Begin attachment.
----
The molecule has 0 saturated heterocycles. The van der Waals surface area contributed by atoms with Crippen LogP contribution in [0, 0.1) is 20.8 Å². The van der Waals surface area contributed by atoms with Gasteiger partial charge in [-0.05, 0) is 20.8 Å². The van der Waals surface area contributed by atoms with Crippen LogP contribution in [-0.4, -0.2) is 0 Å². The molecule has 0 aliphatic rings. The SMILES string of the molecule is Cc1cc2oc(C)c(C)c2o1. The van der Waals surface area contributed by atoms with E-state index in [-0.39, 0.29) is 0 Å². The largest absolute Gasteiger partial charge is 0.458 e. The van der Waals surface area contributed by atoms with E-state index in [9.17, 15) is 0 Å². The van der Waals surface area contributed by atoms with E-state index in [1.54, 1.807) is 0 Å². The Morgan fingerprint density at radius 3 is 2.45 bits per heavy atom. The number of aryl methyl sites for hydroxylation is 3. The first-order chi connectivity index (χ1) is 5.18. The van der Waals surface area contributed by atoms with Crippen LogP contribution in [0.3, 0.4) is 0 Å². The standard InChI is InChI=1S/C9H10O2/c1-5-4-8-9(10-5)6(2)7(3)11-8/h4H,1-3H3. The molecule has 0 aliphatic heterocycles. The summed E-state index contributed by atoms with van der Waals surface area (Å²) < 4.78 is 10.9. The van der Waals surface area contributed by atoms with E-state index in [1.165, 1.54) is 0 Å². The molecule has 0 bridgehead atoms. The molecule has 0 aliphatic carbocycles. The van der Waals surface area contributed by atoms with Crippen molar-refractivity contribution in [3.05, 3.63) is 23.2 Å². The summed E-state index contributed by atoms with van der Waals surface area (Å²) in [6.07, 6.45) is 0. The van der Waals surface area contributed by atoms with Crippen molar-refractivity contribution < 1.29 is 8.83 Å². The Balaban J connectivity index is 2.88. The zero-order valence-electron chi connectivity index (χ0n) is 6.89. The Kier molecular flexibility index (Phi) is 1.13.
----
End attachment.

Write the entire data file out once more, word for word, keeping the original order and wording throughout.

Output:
The molecule has 0 saturated heterocycles. The van der Waals surface area contributed by atoms with Crippen LogP contribution in [0, 0.1) is 20.8 Å². The van der Waals surface area contributed by atoms with Gasteiger partial charge in [-0.05, 0) is 20.8 Å². The van der Waals surface area contributed by atoms with Crippen LogP contribution in [-0.4, -0.2) is 0 Å². The molecule has 0 aliphatic rings. The SMILES string of the molecule is Cc1cc2oc(C)c(C)c2o1. The van der Waals surface area contributed by atoms with E-state index in [-0.39, 0.29) is 0 Å². The largest absolute Gasteiger partial charge is 0.458 e. The van der Waals surface area contributed by atoms with E-state index in [9.17, 15) is 0 Å². The van der Waals surface area contributed by atoms with E-state index in [1.54, 1.807) is 0 Å². The Morgan fingerprint density at radius 3 is 2.45 bits per heavy atom. The number of aryl methyl sites for hydroxylation is 3. The first-order chi connectivity index (χ1) is 5.18. The van der Waals surface area contributed by atoms with Crippen LogP contribution in [0.3, 0.4) is 0 Å². The standard InChI is InChI=1S/C9H10O2/c1-5-4-8-9(10-5)6(2)7(3)11-8/h4H,1-3H3. The molecule has 0 aliphatic heterocycles. The summed E-state index contributed by atoms with van der Waals surface area (Å²) < 4.78 is 10.9. The van der Waals surface area contributed by atoms with E-state index in [1.165, 1.54) is 0 Å². The molecule has 0 bridgehead atoms. The molecule has 0 aliphatic carbocycles. The van der Waals surface area contributed by atoms with Crippen molar-refractivity contribution in [3.05, 3.63) is 23.2 Å². The summed E-state index contributed by atoms with van der Waals surface area (Å²) in [6.07, 6.45) is 0. The van der Waals surface area contributed by atoms with Crippen molar-refractivity contribution < 1.29 is 8.83 Å². The Balaban J connectivity index is 2.88. The zero-order valence-electron chi connectivity index (χ0n) is 6.89. The Kier molecular flexibility index (Phi) is 1.13.